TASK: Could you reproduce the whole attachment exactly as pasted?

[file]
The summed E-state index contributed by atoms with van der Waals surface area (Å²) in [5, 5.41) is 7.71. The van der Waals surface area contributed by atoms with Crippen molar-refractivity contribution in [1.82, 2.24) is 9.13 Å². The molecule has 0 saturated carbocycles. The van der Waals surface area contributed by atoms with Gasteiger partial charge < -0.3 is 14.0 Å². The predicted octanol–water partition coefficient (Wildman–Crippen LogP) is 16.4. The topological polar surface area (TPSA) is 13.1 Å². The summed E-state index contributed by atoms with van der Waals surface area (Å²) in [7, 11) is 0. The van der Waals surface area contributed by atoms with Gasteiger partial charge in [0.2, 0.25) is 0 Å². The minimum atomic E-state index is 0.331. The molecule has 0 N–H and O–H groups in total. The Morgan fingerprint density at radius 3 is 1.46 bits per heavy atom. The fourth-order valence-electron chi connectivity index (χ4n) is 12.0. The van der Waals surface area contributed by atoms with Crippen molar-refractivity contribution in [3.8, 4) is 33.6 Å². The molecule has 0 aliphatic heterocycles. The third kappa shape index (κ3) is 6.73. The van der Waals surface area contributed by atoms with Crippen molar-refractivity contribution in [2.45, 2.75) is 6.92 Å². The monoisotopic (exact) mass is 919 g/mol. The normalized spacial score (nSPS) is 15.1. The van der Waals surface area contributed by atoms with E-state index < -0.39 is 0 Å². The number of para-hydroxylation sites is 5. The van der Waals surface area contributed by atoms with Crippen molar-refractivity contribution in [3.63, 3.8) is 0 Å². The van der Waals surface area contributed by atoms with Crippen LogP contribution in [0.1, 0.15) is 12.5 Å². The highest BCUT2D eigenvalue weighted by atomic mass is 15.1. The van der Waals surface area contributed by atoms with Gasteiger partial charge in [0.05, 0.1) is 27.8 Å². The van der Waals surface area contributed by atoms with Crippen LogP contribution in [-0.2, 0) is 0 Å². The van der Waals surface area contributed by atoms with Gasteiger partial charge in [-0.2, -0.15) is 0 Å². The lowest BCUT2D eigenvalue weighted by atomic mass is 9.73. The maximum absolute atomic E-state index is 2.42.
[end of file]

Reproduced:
The summed E-state index contributed by atoms with van der Waals surface area (Å²) in [5, 5.41) is 7.71. The van der Waals surface area contributed by atoms with Crippen molar-refractivity contribution in [1.82, 2.24) is 9.13 Å². The molecule has 0 saturated carbocycles. The van der Waals surface area contributed by atoms with Gasteiger partial charge < -0.3 is 14.0 Å². The predicted octanol–water partition coefficient (Wildman–Crippen LogP) is 16.4. The topological polar surface area (TPSA) is 13.1 Å². The summed E-state index contributed by atoms with van der Waals surface area (Å²) in [7, 11) is 0. The van der Waals surface area contributed by atoms with Gasteiger partial charge in [0.2, 0.25) is 0 Å². The minimum atomic E-state index is 0.331. The molecule has 0 N–H and O–H groups in total. The Morgan fingerprint density at radius 3 is 1.46 bits per heavy atom. The fourth-order valence-electron chi connectivity index (χ4n) is 12.0. The van der Waals surface area contributed by atoms with Crippen molar-refractivity contribution in [3.8, 4) is 33.6 Å². The molecule has 0 aliphatic heterocycles. The third kappa shape index (κ3) is 6.73. The van der Waals surface area contributed by atoms with Crippen molar-refractivity contribution in [2.45, 2.75) is 6.92 Å². The monoisotopic (exact) mass is 919 g/mol. The normalized spacial score (nSPS) is 15.1. The van der Waals surface area contributed by atoms with E-state index < -0.39 is 0 Å². The number of para-hydroxylation sites is 5. The van der Waals surface area contributed by atoms with Crippen molar-refractivity contribution in [3.63, 3.8) is 0 Å². The van der Waals surface area contributed by atoms with Crippen LogP contribution in [0.1, 0.15) is 12.5 Å². The highest BCUT2D eigenvalue weighted by atomic mass is 15.1. The van der Waals surface area contributed by atoms with Gasteiger partial charge in [0.05, 0.1) is 27.8 Å². The van der Waals surface area contributed by atoms with Crippen LogP contribution in [-0.2, 0) is 0 Å². The van der Waals surface area contributed by atoms with Gasteiger partial charge in [-0.2, -0.15) is 0 Å². The lowest BCUT2D eigenvalue weighted by atomic mass is 9.73. The maximum absolute atomic E-state index is 2.42.